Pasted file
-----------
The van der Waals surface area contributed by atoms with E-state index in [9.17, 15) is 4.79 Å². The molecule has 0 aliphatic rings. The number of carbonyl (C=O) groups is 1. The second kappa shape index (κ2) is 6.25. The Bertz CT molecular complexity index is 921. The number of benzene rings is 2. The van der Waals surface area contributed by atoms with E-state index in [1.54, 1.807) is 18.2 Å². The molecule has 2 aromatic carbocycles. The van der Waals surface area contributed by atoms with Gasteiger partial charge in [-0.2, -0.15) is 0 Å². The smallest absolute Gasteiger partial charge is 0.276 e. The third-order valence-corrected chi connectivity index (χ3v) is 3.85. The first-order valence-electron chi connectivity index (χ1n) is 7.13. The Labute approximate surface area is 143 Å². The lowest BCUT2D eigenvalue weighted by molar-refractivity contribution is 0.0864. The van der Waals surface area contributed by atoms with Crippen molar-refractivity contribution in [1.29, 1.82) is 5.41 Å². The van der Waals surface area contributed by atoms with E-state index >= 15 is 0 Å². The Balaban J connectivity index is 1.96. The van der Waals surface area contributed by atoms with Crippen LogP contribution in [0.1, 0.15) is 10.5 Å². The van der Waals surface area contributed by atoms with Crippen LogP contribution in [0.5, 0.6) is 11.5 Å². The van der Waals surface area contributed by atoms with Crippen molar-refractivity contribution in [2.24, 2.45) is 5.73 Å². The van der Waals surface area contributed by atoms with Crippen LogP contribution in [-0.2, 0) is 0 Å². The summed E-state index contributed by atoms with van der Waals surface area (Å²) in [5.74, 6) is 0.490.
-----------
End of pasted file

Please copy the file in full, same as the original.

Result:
The van der Waals surface area contributed by atoms with E-state index in [9.17, 15) is 4.79 Å². The molecule has 0 aliphatic rings. The number of carbonyl (C=O) groups is 1. The second kappa shape index (κ2) is 6.25. The Bertz CT molecular complexity index is 921. The number of benzene rings is 2. The van der Waals surface area contributed by atoms with E-state index in [1.54, 1.807) is 18.2 Å². The molecule has 2 aromatic carbocycles. The van der Waals surface area contributed by atoms with Gasteiger partial charge in [-0.2, -0.15) is 0 Å². The smallest absolute Gasteiger partial charge is 0.276 e. The third-order valence-corrected chi connectivity index (χ3v) is 3.85. The first-order valence-electron chi connectivity index (χ1n) is 7.13. The Labute approximate surface area is 143 Å². The lowest BCUT2D eigenvalue weighted by molar-refractivity contribution is 0.0864. The van der Waals surface area contributed by atoms with Crippen molar-refractivity contribution in [1.29, 1.82) is 5.41 Å². The van der Waals surface area contributed by atoms with E-state index >= 15 is 0 Å². The Balaban J connectivity index is 1.96. The van der Waals surface area contributed by atoms with Crippen LogP contribution in [0.1, 0.15) is 10.5 Å². The van der Waals surface area contributed by atoms with Crippen LogP contribution in [0.5, 0.6) is 11.5 Å². The van der Waals surface area contributed by atoms with Crippen molar-refractivity contribution in [2.24, 2.45) is 5.73 Å². The van der Waals surface area contributed by atoms with Crippen LogP contribution in [-0.2, 0) is 0 Å². The summed E-state index contributed by atoms with van der Waals surface area (Å²) in [5.74, 6) is 0.490.